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The experiences of 2 modern Air Forces learning together has been very important. AVM Chris Harper, COS Ops summed up the Exercise; “We exercised as opposing and collaborative forces. The idea was also to figure out how to do business in an unsafe world. The characteristics of the Indian fighter pilots, their professionalism, drive and patriotism are first class; a magnificent Air Force that reminds me of our own ethos in the RAF
Hi guys ... no images this time ... but a bit of a debrief on Ex Indradhanush between the Royal and Indian Air Force which ended yesterday in Gwalior (fighters) and Agra (tankers and AWACS).
A couple of points ...
As is now customary, the Indian Air Force was at great pains to explain that the exercises were about training, joint formations and lessons learned and not so much about who scored more hits. This has to do with the attitude of being gracious hosts and not wanting to stir up a controversy. The Royal Air Force, on the other hand, were perfectly candid on the outcome of the exercises. This was refreshing and a sign of their professionalism in handling media.
The fact of the matter was that the RAF's Tornados were overwhelmed in the exercises by the presence of the Su-30 MKI, the Bison and the tactics of the Indian Air Force. To quote Air Commodore Julian Stinton, "The Indian Air Force did very well, thank you very much."
Answering specific questions on the role and performace of the Su-30 MKI in these exercises, the Air Commodore added, "the RAF pilots who flew the Su-30 came back with a silly smile on their faces." When asked about whether the Su-30MKI vs Tornado match up was unfair, the Air Commodore who I interviewed extensively had this to say about the MKI: "This is a third straight or fourth generation fighter behind me ... absolutely wonderful piece of kit ... I would love to fly it ... that (pointing to Tornado) is a maginificent warplane ... its 1980s technology ... If you want to put this in Star Wars terms, that is a Battle Station and this is an X Wing fighter." "In the dog fight arena, there was no comparison."
This isn't to say that the British Tornados didn't have their share of kills. Referring to BVR engagements, the Air Commodore said "In the BVR arena, if there was a trap, then there was a trap."
Now some specifics:
* The two sides used notional missiles which had ranges of 20 miles and 18 miles.
* British Tornados flying mixed formations with Indian jets communicated information which they were picking up on their data links.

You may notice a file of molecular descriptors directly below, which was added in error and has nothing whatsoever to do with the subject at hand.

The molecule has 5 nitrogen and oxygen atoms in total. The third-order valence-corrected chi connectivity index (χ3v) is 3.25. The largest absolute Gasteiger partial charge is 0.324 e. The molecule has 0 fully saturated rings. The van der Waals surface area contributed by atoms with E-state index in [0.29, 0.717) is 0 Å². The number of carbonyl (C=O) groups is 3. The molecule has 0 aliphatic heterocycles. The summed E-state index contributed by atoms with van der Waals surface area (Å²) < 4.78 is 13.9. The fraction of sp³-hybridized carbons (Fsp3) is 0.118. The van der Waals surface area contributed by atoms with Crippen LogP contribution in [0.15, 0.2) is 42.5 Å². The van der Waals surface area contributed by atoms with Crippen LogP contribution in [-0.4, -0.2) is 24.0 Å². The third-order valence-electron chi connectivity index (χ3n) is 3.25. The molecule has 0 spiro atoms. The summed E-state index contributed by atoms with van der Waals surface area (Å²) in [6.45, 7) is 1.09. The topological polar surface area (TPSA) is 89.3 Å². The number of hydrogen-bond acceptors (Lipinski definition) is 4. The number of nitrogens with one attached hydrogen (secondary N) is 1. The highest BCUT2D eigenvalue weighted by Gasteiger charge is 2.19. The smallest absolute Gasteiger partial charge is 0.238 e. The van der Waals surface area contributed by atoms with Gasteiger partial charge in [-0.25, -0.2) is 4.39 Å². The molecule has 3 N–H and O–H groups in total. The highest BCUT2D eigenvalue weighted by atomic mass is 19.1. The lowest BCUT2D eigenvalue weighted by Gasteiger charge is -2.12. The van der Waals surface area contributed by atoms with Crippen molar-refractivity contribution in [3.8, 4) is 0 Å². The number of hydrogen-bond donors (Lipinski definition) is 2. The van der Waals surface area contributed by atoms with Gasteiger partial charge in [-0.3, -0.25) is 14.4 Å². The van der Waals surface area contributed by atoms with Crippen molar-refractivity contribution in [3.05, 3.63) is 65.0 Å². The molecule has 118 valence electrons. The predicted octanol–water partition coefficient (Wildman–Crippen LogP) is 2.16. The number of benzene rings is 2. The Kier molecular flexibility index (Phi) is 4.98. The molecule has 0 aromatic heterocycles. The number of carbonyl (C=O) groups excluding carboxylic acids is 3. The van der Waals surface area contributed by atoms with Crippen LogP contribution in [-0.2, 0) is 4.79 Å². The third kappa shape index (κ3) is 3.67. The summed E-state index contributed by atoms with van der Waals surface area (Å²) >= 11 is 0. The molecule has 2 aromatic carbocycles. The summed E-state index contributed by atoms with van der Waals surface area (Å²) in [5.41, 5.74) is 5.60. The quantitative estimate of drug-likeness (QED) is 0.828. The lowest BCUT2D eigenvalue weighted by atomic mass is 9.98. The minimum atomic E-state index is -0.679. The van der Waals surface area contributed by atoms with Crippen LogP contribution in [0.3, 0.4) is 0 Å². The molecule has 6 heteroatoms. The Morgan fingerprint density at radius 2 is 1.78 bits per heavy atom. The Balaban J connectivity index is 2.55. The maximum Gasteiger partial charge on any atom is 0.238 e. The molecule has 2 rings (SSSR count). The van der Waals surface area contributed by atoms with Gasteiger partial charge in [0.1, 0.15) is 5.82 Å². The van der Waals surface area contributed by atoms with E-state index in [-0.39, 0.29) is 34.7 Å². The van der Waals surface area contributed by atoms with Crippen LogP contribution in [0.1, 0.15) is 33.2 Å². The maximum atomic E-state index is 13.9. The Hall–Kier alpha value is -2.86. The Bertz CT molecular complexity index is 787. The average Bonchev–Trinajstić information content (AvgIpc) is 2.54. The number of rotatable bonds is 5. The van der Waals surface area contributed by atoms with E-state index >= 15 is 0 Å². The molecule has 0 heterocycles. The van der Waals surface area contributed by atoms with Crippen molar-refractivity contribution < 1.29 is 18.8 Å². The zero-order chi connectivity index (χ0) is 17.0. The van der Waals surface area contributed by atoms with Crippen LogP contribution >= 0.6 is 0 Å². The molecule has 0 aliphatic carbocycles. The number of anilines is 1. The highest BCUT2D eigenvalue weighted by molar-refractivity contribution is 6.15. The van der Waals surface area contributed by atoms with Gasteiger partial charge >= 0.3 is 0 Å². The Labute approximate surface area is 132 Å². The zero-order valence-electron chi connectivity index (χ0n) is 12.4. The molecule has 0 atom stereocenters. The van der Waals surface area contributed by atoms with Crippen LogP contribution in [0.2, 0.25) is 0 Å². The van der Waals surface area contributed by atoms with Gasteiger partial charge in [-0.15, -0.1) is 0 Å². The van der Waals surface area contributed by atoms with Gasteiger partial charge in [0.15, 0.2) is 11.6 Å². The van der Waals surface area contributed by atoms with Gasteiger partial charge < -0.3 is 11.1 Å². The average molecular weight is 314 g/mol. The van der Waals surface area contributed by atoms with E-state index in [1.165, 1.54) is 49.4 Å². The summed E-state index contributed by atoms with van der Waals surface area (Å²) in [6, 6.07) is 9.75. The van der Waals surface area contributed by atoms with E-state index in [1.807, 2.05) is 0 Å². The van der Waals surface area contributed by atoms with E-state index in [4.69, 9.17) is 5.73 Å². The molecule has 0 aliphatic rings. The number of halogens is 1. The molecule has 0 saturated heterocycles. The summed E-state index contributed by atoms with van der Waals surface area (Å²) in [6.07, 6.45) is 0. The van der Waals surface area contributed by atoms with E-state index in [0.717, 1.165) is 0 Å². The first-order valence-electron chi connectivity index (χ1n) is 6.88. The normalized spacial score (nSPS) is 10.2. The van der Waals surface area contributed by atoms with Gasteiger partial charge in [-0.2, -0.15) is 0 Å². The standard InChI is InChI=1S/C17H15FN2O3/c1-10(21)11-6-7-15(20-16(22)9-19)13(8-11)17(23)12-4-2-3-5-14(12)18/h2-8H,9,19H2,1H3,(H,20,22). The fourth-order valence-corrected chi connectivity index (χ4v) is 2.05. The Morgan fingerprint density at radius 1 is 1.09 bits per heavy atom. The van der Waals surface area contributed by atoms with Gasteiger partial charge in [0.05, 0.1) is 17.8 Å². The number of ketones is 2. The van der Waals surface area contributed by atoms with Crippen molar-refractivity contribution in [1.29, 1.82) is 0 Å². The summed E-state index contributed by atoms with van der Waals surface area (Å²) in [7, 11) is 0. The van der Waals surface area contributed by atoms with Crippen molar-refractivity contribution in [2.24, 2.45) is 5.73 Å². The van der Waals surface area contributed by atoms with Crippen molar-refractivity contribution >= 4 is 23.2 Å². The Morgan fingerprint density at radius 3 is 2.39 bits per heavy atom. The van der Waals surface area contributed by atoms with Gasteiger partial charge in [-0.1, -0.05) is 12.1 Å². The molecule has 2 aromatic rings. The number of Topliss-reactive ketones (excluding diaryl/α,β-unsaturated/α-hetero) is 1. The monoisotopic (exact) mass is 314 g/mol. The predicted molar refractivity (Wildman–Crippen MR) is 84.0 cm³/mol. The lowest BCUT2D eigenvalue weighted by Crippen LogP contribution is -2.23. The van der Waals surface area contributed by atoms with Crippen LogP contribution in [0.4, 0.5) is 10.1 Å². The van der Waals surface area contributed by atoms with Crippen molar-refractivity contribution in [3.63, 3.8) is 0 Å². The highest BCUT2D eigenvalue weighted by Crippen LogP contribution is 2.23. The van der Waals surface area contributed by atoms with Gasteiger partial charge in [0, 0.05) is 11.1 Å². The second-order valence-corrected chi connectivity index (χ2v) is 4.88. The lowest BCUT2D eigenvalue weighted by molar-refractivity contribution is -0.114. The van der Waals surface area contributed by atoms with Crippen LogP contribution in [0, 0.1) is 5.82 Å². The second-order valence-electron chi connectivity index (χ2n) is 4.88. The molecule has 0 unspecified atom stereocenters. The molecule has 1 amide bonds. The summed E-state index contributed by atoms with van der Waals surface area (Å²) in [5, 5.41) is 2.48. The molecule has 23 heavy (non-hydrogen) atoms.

* Several systems on the Tornados and the Sukhoi remained classified.
* IAF Su-30 pilots did not reveal the ECM or ECCM characteristics of the radar.
* Air to air refuelling was used in the large force engagement exercises which were conducted in an airspace of 120 km by 60 km and involved 4 vs 4 engagements.
*The British referred to the exercises as an immense success.
* The Tornado pilots were by and large far more experienced than their IAF counterparts. Some of the pilots had flown 4000 hours plus.
Thats all I can remember right now.
Associate Editor (Defence)
A few more points which come to mind ...
1. The E3 flown by the Brits was far more advanced that the E3 flown in by the Americans for Kalaikunda. That E3 went duff and had to be flown back for repairs.
2. Even this E3 had problems tracking the Bison ... and yes, the Bison did score hits against the Tornados ... I am not sure of the formations they were flying in.
3. Please remember, asking questions on self protection jammers ... radar frequencies ... missile ranges etc ... makes any Air Force guy clam up ... particularly when they see me. Also, I CANNOT reveal everything I know ... that would be a breach of trust. And honestly, when it comes to a lot of the very technical stuff ... many of you already know more than I do ...
4. These media trips are day long affairs ... we board a horrid An-32 in the morning ... and return in the evening ... after losing 75 per cent of our hearing. During the time we are in Gwalior or wherever... there is a media briefing and a meal where senior officers do come and talk freely. However, this is when DDM strikes ... so any question I ask about ECCM characteristics of the Kopyo are interrupted by `what is a datalink?' or `Sir, the Tandoori chicken at Kalaikunda last year was very good' or to the British officers `I like your uniform'
In scenarios like this ... I think it best to tag along ... meet my old Air Force contacts ... enjoy a good meal ... learn what I can ... and gaze at fast jets ... and also, while at Gwalior, look out for the Mirage 2000 twin which I flew on ...
Don't get me wrong ... I don't mean to be a snob ... I love my fellow defence beat reporters ... they are the nicest bunch of guys around ... and when it comes to corruption in defence deals ... they are streets ahead of me in discovering and reporting it.
After my F-18 and Harrier sortie this year ... I am the present joke on the beat ... "Have you heard ... Tyagi and Prakash are fighting over Som because they are desperately short of pilots." I sometimes wish they were.